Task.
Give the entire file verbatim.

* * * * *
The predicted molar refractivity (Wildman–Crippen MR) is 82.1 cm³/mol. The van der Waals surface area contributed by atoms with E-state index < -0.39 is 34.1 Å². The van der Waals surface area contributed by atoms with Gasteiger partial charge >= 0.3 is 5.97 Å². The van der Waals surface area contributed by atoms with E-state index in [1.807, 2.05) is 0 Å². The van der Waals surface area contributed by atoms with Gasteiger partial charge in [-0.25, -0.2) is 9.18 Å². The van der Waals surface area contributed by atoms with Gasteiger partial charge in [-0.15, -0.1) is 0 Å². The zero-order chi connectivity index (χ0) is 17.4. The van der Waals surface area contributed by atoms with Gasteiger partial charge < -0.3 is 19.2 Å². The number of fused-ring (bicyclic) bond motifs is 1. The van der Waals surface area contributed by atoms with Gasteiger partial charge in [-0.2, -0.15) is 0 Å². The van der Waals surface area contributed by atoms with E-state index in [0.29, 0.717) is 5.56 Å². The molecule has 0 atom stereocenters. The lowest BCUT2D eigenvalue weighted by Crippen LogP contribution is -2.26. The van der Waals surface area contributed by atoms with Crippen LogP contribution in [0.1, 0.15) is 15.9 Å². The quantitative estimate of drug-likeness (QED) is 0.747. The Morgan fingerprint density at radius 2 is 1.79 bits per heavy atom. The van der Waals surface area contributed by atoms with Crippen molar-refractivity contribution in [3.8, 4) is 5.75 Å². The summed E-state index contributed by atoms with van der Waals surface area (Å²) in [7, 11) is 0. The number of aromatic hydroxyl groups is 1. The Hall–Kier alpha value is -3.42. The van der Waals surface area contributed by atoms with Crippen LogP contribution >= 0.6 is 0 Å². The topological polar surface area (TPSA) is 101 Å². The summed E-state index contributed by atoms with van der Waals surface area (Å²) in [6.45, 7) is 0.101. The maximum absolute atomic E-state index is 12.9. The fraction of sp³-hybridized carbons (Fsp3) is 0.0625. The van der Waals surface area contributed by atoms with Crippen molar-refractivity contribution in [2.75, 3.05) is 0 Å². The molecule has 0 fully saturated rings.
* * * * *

The predicted molar refractivity (Wildman–Crippen MR) is 82.1 cm³/mol. The van der Waals surface area contributed by atoms with E-state index < -0.39 is 34.1 Å². The van der Waals surface area contributed by atoms with Gasteiger partial charge >= 0.3 is 5.97 Å². The van der Waals surface area contributed by atoms with E-state index in [1.807, 2.05) is 0 Å². The van der Waals surface area contributed by atoms with Gasteiger partial charge in [-0.25, -0.2) is 9.18 Å². The van der Waals surface area contributed by atoms with Gasteiger partial charge in [-0.15, -0.1) is 0 Å². The zero-order chi connectivity index (χ0) is 17.4. The van der Waals surface area contributed by atoms with Gasteiger partial charge < -0.3 is 19.2 Å². The number of fused-ring (bicyclic) bond motifs is 1. The van der Waals surface area contributed by atoms with Gasteiger partial charge in [-0.2, -0.15) is 0 Å². The van der Waals surface area contributed by atoms with E-state index in [0.29, 0.717) is 5.56 Å². The molecule has 0 atom stereocenters. The lowest BCUT2D eigenvalue weighted by Crippen LogP contribution is -2.26. The van der Waals surface area contributed by atoms with Crippen LogP contribution in [0.1, 0.15) is 15.9 Å². The quantitative estimate of drug-likeness (QED) is 0.747. The Morgan fingerprint density at radius 2 is 1.79 bits per heavy atom. The van der Waals surface area contributed by atoms with Crippen molar-refractivity contribution in [3.8, 4) is 5.75 Å². The summed E-state index contributed by atoms with van der Waals surface area (Å²) in [7, 11) is 0. The number of aromatic hydroxyl groups is 1. The Hall–Kier alpha value is -3.42. The van der Waals surface area contributed by atoms with Crippen LogP contribution >= 0.6 is 0 Å². The topological polar surface area (TPSA) is 101 Å². The summed E-state index contributed by atoms with van der Waals surface area (Å²) in [6.45, 7) is 0.101. The maximum absolute atomic E-state index is 12.9. The fraction of sp³-hybridized carbons (Fsp3) is 0.0625. The van der Waals surface area contributed by atoms with Crippen molar-refractivity contribution in [2.75, 3.05) is 0 Å². The molecule has 0 fully saturated rings.